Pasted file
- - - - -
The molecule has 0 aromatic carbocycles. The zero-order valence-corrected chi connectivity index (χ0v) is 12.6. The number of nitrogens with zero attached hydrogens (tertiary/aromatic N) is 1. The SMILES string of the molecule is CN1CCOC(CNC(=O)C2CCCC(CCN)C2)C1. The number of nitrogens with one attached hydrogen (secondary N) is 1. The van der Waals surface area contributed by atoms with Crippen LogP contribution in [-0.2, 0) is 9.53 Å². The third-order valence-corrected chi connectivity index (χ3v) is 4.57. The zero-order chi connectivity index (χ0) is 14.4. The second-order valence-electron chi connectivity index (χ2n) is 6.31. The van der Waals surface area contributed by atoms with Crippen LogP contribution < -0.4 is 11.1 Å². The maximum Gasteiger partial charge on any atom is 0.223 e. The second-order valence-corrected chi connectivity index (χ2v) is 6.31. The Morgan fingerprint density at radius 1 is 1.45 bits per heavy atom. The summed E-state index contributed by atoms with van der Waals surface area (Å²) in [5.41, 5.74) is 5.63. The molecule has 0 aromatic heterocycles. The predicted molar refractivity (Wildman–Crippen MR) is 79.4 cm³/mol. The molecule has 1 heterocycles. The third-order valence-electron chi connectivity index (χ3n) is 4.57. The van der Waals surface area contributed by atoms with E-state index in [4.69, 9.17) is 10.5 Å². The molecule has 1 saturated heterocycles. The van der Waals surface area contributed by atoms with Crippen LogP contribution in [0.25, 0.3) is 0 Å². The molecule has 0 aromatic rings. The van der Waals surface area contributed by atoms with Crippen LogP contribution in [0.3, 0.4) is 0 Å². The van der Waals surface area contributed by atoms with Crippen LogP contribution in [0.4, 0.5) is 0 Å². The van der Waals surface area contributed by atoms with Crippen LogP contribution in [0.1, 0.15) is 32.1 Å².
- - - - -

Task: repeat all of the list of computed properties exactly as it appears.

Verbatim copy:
The molecule has 0 aromatic carbocycles. The zero-order valence-corrected chi connectivity index (χ0v) is 12.6. The number of nitrogens with zero attached hydrogens (tertiary/aromatic N) is 1. The SMILES string of the molecule is CN1CCOC(CNC(=O)C2CCCC(CCN)C2)C1. The number of nitrogens with one attached hydrogen (secondary N) is 1. The van der Waals surface area contributed by atoms with Crippen LogP contribution in [-0.2, 0) is 9.53 Å². The third-order valence-corrected chi connectivity index (χ3v) is 4.57. The zero-order chi connectivity index (χ0) is 14.4. The second-order valence-electron chi connectivity index (χ2n) is 6.31. The van der Waals surface area contributed by atoms with Crippen LogP contribution < -0.4 is 11.1 Å². The maximum Gasteiger partial charge on any atom is 0.223 e. The second-order valence-corrected chi connectivity index (χ2v) is 6.31. The Morgan fingerprint density at radius 1 is 1.45 bits per heavy atom. The summed E-state index contributed by atoms with van der Waals surface area (Å²) in [5.41, 5.74) is 5.63. The molecule has 0 aromatic heterocycles. The predicted molar refractivity (Wildman–Crippen MR) is 79.4 cm³/mol. The molecule has 1 heterocycles. The third-order valence-electron chi connectivity index (χ3n) is 4.57. The van der Waals surface area contributed by atoms with E-state index in [4.69, 9.17) is 10.5 Å². The molecule has 1 saturated heterocycles. The van der Waals surface area contributed by atoms with Crippen LogP contribution in [0.25, 0.3) is 0 Å². The molecule has 0 aromatic rings. The van der Waals surface area contributed by atoms with Crippen LogP contribution in [0.3, 0.4) is 0 Å². The van der Waals surface area contributed by atoms with Crippen LogP contribution in [0.4, 0.5) is 0 Å². The van der Waals surface area contributed by atoms with Crippen LogP contribution in [0.1, 0.15) is 32.1 Å².